Dear White House: Your Position on Secret Torture Memos Makes No Sense to Me, So Here’s a Picture of a Kitten in a Blender

KTHXBYE.

19 Comments on “Dear White House: Your Position on Secret Torture Memos Makes No Sense to Me, So Here’s a Picture of a Kitten in a Blender”

  1. …wow, that’s a whole new kind of special.

    If it makes you feel any better, the best and brightest international lawyers the world has to offer can’t make sense of the Whitehouse position on secret torture either. Neither for that matter can international law students, but that’s an entirely different rant.

    (seriously, I read the Whitehouse’s legal argument about Gitmo, and my first thought was ‘wait. didn’t these people… go to lawschool? Pass bar? Crackerjack box? why so stupid?’).

  2. Annalee: I’m starting to think it’s less stupid and more evil. Someone or -ones in the current US administration clearly want to torture people, no matter what.

  3. The lesson to be had of this administration: if you’ve got an impossible argument to make, have an none-too-bright intern write a piece of drivel and run with it. It doesn’t matter a damn what your justification for something is when you can just do it.

  4. Why do I have a feeling that this mix of incredible cuteness, lolcat, and (well earned) political outrage is a secret plot to loadtest WordPress?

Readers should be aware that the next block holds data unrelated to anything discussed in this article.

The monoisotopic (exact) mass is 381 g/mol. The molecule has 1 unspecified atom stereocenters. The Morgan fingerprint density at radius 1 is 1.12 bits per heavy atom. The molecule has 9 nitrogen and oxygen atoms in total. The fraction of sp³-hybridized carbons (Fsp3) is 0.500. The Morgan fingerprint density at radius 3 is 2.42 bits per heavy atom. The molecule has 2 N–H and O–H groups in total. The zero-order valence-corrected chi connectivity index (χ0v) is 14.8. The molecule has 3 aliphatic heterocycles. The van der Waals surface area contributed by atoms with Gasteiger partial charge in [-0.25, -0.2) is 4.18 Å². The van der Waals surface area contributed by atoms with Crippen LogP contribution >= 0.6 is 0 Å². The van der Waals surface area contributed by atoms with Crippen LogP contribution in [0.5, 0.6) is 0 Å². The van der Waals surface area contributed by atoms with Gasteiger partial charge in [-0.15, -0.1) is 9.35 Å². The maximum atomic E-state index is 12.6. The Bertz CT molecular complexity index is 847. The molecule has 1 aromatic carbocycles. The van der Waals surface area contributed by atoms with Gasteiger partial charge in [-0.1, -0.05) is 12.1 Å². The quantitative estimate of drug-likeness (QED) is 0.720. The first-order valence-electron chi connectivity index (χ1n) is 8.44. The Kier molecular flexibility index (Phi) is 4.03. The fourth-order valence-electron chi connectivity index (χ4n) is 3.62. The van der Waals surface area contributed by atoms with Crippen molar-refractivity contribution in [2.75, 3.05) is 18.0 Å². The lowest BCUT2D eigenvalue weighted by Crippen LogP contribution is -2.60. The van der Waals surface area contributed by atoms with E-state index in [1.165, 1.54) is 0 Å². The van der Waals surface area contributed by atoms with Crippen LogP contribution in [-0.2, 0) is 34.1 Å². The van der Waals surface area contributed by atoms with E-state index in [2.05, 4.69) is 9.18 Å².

5. changterhune – Before you hear lies from Chang Terhune himself, we thought we’d tell you the truth: without us, his old action figures, he’d be nowhere. He loved science fiction from way back and began reading it at an early age, but it was through us that he acted it all out. That’s what led to the writing. He watched a lot of science fiction shows like Star Trek, U.F.O, and movies, too. But we were always there to do his bidding. And it’s like they say: you always forget about the little people on your way up. Oh, the 70’s and early 80’s with him were good times! He’d use these blocks and make all the crazy buildings for us to be in his stories. I gotta say the kid’s imagination was pretty damn fertile. Oh, he had friends, but they just weren’t into it like him. He was like the Lance Armstrong of action figures. And of science fiction. At first, when he began writing in the eighth grade, we didn’t mind. He still made time for us. And we knew that when he was holding us in his sweaty little hands and he got that far off look in his eye, he’d come back to burying us in the back yard or - god forbid! – blowing us up with firecrackers. But it was worth it for a part in one of those stories. We loved him for it. He kept us around even when we were minus a leg or two - or even a head. In that mind of his, he found a use for all of us. Then he discovered girls. October, 1986. It was like the end of the world. One day we’re standing in the middle of this building block creation he’d pretended was some marble city on a planet near Alpha Centauri and the next we were stuck in a box in the closet. Not even a “See ya later!” Nope, it was into the closet, then we heard some high-pitched girly-giggles then silence. We didn’t see him for years. We got word about him once in a while. Heard he took up writing, but it was crap like “The Breakfast Club” only with better music. We couldn’t believe it. Not Charlie. What happened to those aliens with heads he’d sculpted out of wax? Spaceships? Those complex plots? All gone. For what? You guessed it: Girls. Emotions. “Serious fiction.” I tell you, it was like hearing Elvis had left the building. During our two decade exile in the closet, we heard other things about him. He went to college. He wrote a lot, but not much he really liked. We knew it even then. It was like he didn’t dare write science fiction. Some of us had lost hope and just lay there. Others kept vigil, hoping for a day we didn’t dare speak about. Then we heard he’d stopped writing in 1996. Did he come to reclaim us? No. He took up music for ten years or so. He took up yoga. Once in a while, he’d visit us in the closet. But it was half-hearted. His mind was elsewhere. Then one day, he really did come back for us. One second we’re in the dark and the next thing we know we’re in a car headed for Massachusetts. Suddenly we got a whole shelf to ourselves out in broad daylight! Then he bought a bunch of others form some planet called Ebay. He’d just sit and stare at us with that old look. But why were we suddenly back in the picture? He had a wife now, who didn’t mind that he played with us. So what had happened? Turns out he’d never forgotten about those stories. He’d been thinking about all of us and the stories he’d made up and then remembered he’d been a writer once. From the shelf we could see him typing away. Before long he’s got a whole novel together! Then he’s working on another one. Word is there are two more in the planning stages! Some short stories, too! It’s good to see him using his imagination again. Its good to know he never abandoned us. He returned to his true love of science fiction. We hear the stories are pretty good. Someday we’ll get one of the cats to score us a copy of the manuscript. Man, it’s good to be out of the damn closet! --- I'm smarter than you I'm harder than you I'm better than you I'm just raw I'm hotter than you More popular than you More clever than you And goshdarn it, people like me I'm smarter than you I'm harder than you I'm better than you I'm just raw I'm hotter than you More popular than you More clever than you And goshdarn it, people like me